Greensboromust be diligent in maintaining a healthy water and sewer system to maintainour present infrastructure level and be prepared for future residential andbusiness growth. Our current water supply is probably adequate for the next 30years assuming conservative growth projections. However, our water and sewerinfrastructure are decaying (pipelines more than 100 years old) and will requirecontinuous upgrade and maintenance to meet future needs. That is why thisCouncil’s use of the $16 M from the MCI Constructors settlement should haveremained in the city’s reserve for future needs rather than returned to us in asmall water rate decrease. This is short-term rather than long-term thinkingand a bad policy decision.

The city’s tax base has remained flat for the past two yearsin a row, and the foreclosure crisis continues unabated. As a member of citycouncil, how would you balance the need to fund services such as police patrol,fire protection and park maintenance that citizens care about with the realitythat the revenue picture remains bleak?

We must always ensure that our city government is operatedat maximum financial efficiency and tax revenue deployed effectively. We shouldmeasure our tax rate against those of sister cities with whom we compete forbusiness and population to maintain balanced ratio comparisons. Theconversation should never be “no tax increase” versus “tax increase”. Insteadit must be a discussion around a competitive tax rate that allows us to makethe investments in Greensborothat will encourage existing businesses to expand and make new investment andnew ones to locate here. Ultimately there should be a dialogue with ourcitizenry around what services they are willing to pay for and consideressential to maintain our quality of life. Our objective should be to improvethe tax base over the next decade by attracting new business, growth inexisting business, and new job creation.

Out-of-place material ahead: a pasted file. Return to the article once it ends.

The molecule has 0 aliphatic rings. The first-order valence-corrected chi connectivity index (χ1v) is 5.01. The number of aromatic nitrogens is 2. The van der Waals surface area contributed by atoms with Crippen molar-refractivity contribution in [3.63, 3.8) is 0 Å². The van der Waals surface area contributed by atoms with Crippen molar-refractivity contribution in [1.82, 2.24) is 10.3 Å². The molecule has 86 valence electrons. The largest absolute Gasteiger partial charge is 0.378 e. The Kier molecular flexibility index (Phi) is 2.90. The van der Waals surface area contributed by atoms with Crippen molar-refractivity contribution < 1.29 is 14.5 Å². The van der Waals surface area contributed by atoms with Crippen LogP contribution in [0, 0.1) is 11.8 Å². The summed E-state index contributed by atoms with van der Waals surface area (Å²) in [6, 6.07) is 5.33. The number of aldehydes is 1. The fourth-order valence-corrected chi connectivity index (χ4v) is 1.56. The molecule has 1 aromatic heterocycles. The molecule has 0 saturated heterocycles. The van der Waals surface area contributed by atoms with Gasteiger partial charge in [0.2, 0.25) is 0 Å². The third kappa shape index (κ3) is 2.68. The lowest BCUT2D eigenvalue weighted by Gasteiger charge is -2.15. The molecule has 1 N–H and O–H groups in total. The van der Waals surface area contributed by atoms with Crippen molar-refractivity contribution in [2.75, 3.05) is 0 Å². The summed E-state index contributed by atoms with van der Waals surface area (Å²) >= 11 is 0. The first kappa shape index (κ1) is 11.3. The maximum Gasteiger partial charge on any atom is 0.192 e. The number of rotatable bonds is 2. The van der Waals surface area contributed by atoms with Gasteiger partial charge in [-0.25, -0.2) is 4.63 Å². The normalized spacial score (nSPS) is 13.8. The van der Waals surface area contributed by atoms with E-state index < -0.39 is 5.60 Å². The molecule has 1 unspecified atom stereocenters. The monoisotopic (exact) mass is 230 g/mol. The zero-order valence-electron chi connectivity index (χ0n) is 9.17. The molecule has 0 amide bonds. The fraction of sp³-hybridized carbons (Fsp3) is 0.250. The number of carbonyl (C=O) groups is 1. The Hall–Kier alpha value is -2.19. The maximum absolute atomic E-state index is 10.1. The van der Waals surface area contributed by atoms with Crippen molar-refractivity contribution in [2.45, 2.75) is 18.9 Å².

Do you believe that city staff deserves council support toimplement a program to spend federal grant money to improve the energyefficiency of residences and businesses, or does this program warrantadditional oversight from council? Briefly explain your position.

When the city has received a federal grant to improve theenergy efficiency of residences and business based on a proposal with specificguidelines for implementation, those guidelines should be followed byprofessional staff with measurable outcomes reported to city council.

How would you assess the value and effectiveness of Greensboro’s Rental UnitCertificate of Occupancy program, which is now prohibited by law?

I supported RUCO as did our city staff and director of theGreensboro Housing Coalition. RUCO even had significant landlord support. Yes,the NC General Assembly voted to eliminate RUCO, but our city council had theopportunity to go on record in support of the city’s successful use of RUCO toimprove its rental housing inventory and insure safe homes for Greensboro citizens, but they chose not to doso.

How should the impasse over management and operation of theGreensboro Farmers Curb Market be resolved?

The Council decision regarding how and who should operatethe Greensboro Framers Market should have been made decisively in a reasonabletime frame. Instead it became lengthy and divisive with the coliseum beingtossed into the mix at the eleventh hour. I support the final decision to haveGFMI, a non-profit, assume responsibility for the market’s operation.